"A unique type of poster placed in exam rooms helped reduce unnecessary antibiotic prescriptions for respiratory infections during flu season. The approach could help reduce costs and extend the usefulness of these drugs.
Too Rapid Correction Of Serum Sodium Can Cause Serious Neurologic Sequelae (see BOXED WARNING)
Osmotic demyelination syndrome is a risk associated with too rapid correction of hyponatremia (e.g., > 12 mEq/L/24 hours). Osmotic demyelination results in dysarthria, mutism, dysphagia, lethargy, affective changes, spastic quadriparesis, seizures, coma or death. In susceptible patients, including those with severe malnutrition, alcoholism or advanced liver disease, slower rates of correction may be advisable. In controlled clinical trials in which tolvaptan was administered in titrated doses starting at 15 mg once daily, 7% of tolvaptan-treated subjects with a serum sodium < 130 mEq/L had an increase in serum sodium greater than 8 mEq/L at approximately 8 hours and 2% had an increase greater than 12 mEq/L at 24 hours. Approximately 1% of placebo-treated subjects with a serum sodium < 130 mEq/L had a rise greater than 8 mEq/L at 8 hours and no patient had a rise greater than 12 mEq/L/24 hours. Osmotic demyelination syndrome has been reported in association with SAMSCA therapy [see ADVERSE REACTIONS]. Patients treated with SAMSCA should be monitored to assess serum sodium concentrations and neurologic status, especially during initiation and after titration. Subjects with SIADH or very low baseline serum sodium concentrations may be at greater risk for too-rapid correction of serum sodium. In patients receiving SAMSCA who develop too rapid a rise in serum sodium, discontinue or interrupt treatment with SAMSCA and consider administration of hypotonic fluid. Fluid restriction during the first 24 hours of therapy with SAMSCA may increase the likelihood of overly-rapid correction of serum sodium, and should generally be avoided.
SAMSCA can cause serious and potentially fatal liver injury. In a placebo-controlled and open label extension study of chronically administered tolvaptan in patients with autosomal dominant polycystic kidney disease, cases of serious liver injury attributed to tolvaptan were observed. An increased incidence of ALT greater than three times the upper limit of normal was associated with tolvaptan (42/958 or 4.4%) compared to placebo (5/484 or 1.0%). Cases of serious liver injury were generally observed starting 3 months after initiation of tolvaptan although elevations of ALT occurred prior to 3 months.
Limit duration of therapy with SAMSCA to 30 days. Avoid use in patients with underlying liver disease, including cirrhosis, because the ability to recover from liver injury may be impaired [see ADVERSE REACTIONS].
Dehydration And Hypovolemia
SAMSCA therapy induces copious aquaresis, which is normally partially offset by fluid intake. Dehydration and hypovolemia can occur, especially in potentially volume-depleted patients receiving diuretics or those who are fluid restricted. In multiple-dose, placebo-controlled trials in which 607 hyponatremic patients were treated with tolvaptan, the incidence of dehydration was 3.3% for tolvaptan and 1.5% for placebo-treated patients. In patients receiving SAMSCA who develop medically significant signs or symptoms of hypovolemia, interrupt or discontinue SAMSCA therapy and provide supportive care with careful management of vital signs, fluid balance and electrolytes. Fluid restriction during therapy with SAMSCA may increase the risk of dehydration and hypovolemia. Patients receiving SAMSCA should continue ingestion of fluid in response to thirst.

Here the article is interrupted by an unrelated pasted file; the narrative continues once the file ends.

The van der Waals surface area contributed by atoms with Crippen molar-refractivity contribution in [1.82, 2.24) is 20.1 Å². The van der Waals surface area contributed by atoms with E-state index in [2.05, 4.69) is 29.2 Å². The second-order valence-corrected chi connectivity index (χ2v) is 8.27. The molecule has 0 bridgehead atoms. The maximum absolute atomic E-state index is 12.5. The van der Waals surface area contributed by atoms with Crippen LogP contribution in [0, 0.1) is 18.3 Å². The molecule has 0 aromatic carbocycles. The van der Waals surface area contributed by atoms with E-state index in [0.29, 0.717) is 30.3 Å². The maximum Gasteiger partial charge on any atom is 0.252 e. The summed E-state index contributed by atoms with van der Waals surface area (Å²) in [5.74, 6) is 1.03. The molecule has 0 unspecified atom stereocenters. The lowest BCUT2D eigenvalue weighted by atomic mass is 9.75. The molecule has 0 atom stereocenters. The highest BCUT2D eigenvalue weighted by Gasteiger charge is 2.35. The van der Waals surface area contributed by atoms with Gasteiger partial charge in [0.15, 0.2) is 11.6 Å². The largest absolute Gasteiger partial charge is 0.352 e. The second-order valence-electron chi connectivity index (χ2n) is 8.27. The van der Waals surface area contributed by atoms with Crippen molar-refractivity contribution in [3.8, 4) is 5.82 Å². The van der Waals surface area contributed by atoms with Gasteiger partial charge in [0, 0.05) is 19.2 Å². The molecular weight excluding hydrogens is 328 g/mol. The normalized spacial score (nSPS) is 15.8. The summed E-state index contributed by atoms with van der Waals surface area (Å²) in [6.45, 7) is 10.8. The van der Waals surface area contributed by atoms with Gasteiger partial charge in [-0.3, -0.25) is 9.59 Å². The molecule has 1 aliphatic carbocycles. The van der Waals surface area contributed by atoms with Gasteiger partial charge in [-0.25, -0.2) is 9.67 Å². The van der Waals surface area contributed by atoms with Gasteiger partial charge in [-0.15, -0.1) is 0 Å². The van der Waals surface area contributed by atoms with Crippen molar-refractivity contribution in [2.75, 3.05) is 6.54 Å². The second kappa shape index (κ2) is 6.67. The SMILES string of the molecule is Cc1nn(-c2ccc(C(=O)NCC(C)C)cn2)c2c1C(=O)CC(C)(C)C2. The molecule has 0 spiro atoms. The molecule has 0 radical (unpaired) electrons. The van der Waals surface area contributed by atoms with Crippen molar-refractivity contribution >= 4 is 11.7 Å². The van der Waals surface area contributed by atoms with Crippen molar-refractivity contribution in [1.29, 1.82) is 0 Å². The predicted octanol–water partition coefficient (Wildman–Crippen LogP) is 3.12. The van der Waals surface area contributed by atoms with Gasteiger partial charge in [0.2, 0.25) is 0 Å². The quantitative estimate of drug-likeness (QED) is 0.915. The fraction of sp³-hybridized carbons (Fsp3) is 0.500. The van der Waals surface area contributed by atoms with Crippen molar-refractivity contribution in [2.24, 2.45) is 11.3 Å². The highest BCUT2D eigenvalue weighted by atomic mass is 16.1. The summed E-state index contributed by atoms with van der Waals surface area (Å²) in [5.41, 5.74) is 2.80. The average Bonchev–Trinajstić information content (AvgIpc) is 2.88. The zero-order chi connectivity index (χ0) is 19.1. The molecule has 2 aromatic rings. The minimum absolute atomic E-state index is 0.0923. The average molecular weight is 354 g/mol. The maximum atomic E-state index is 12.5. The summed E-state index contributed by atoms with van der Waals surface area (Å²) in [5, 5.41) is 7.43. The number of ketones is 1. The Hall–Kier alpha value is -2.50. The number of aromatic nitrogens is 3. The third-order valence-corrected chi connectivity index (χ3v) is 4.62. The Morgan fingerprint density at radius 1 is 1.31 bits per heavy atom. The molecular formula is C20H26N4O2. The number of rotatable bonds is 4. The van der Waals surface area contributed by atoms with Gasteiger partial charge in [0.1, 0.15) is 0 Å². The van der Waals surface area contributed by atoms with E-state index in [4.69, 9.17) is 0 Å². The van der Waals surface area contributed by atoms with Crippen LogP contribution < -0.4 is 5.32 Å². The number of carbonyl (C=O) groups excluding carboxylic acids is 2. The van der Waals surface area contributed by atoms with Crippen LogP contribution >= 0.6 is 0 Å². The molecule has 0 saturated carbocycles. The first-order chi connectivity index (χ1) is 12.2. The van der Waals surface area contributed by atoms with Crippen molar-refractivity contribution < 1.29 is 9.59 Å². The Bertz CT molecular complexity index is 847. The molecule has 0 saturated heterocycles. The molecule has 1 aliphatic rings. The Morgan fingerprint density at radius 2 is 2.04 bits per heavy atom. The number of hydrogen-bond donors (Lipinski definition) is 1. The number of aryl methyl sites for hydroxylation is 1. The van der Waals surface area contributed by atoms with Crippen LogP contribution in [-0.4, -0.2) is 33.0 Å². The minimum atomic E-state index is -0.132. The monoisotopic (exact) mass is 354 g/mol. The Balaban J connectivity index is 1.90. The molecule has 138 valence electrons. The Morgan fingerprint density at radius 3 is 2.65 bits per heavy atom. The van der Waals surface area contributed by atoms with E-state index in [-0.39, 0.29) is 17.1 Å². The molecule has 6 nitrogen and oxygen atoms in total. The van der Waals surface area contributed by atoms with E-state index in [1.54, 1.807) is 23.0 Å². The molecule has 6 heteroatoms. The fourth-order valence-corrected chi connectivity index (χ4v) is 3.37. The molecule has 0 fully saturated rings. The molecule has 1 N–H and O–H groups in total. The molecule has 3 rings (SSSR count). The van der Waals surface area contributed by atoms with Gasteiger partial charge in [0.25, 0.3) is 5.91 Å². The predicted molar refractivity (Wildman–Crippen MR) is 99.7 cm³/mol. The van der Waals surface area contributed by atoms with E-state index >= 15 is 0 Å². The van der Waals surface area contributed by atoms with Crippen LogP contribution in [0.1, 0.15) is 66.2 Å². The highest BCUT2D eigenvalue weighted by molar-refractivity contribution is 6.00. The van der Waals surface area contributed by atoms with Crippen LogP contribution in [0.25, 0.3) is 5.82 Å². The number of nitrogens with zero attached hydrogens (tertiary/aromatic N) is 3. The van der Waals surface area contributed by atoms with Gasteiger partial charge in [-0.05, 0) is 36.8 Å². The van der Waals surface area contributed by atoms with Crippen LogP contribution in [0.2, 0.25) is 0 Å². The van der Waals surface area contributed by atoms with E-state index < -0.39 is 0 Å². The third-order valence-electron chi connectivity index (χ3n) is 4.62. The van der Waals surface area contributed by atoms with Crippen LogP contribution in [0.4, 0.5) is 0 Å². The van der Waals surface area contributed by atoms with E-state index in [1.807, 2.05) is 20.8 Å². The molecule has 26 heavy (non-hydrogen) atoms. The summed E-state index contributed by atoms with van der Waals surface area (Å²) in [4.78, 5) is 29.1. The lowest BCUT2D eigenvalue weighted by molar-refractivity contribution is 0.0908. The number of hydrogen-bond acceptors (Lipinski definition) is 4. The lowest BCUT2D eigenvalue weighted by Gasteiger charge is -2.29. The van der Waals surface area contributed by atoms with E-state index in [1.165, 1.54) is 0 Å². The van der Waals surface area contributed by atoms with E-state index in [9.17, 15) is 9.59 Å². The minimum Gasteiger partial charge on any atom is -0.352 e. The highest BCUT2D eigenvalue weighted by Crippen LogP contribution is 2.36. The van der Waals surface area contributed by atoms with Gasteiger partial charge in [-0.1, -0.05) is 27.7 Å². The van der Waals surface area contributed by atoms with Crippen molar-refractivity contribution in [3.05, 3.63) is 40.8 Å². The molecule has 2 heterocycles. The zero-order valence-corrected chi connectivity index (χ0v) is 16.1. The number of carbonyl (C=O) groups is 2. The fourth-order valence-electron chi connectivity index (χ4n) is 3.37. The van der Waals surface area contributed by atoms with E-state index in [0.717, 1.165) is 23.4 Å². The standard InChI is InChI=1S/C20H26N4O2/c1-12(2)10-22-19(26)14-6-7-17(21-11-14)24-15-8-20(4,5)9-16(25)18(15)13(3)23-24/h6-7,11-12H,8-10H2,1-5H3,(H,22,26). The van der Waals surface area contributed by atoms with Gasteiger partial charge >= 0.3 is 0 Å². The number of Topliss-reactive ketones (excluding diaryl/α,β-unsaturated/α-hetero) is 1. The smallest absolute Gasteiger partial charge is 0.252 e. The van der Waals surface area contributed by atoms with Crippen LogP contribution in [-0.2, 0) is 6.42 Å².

Co-administration With Hypertonic Saline
Concomitant use with hypertonic saline is not recommended.
Other Drugs Affecting Exposure to Tolvaptan
CYP 3A Inhibitors
Tolvaptan is a substrate of CYP 3A. CYP 3A inhibitors can lead to a marked increase in tolvaptan concentrations [see DOSAGE AND ADMINISTRATION, DRUG INTERACTIONS]. Do not use SAMSCA with strong inhibitors of CYP 3A [see CONTRAINDICATIONS] and avoid concomitant use with moderate CYP 3A inhibitors.
CYP 3A Inducers
Avoid co-administration of CYP 3A inducers (e.g., rifampin, rifabutin, rifapentin, barbiturates, phenytoin, carbamazepine, St. John's Wort) with SAMSCA, as this can lead to a reduction in the plasma concentration of tolvaptan and decreased effectiveness of SAMSCA treatment. If coadministered with CYP 3A inducers, the dose of SAMSCA may need to be increased [see DOSAGE AND ADMINISTRATION, DRUG INTERACTIONS].
Hyperkalemia Or Drugs That Increase Serum Potassium
Treatment with tolvaptan is associated with an acute reduction of the extracellular fluid volume which could result in increased serum potassium. Serum potassium levels should be monitored after initiation of tolvaptan treatment in patients with a serum potassium > 5 mEq/L as well as those who are receiving drugs known to increase serum potassium levels.
Patient Counseling Information
As a part of patient counseling, healthcare providers must review the SAMSCA Medication Guide with every patient [see FDA-Approved Medication Guide].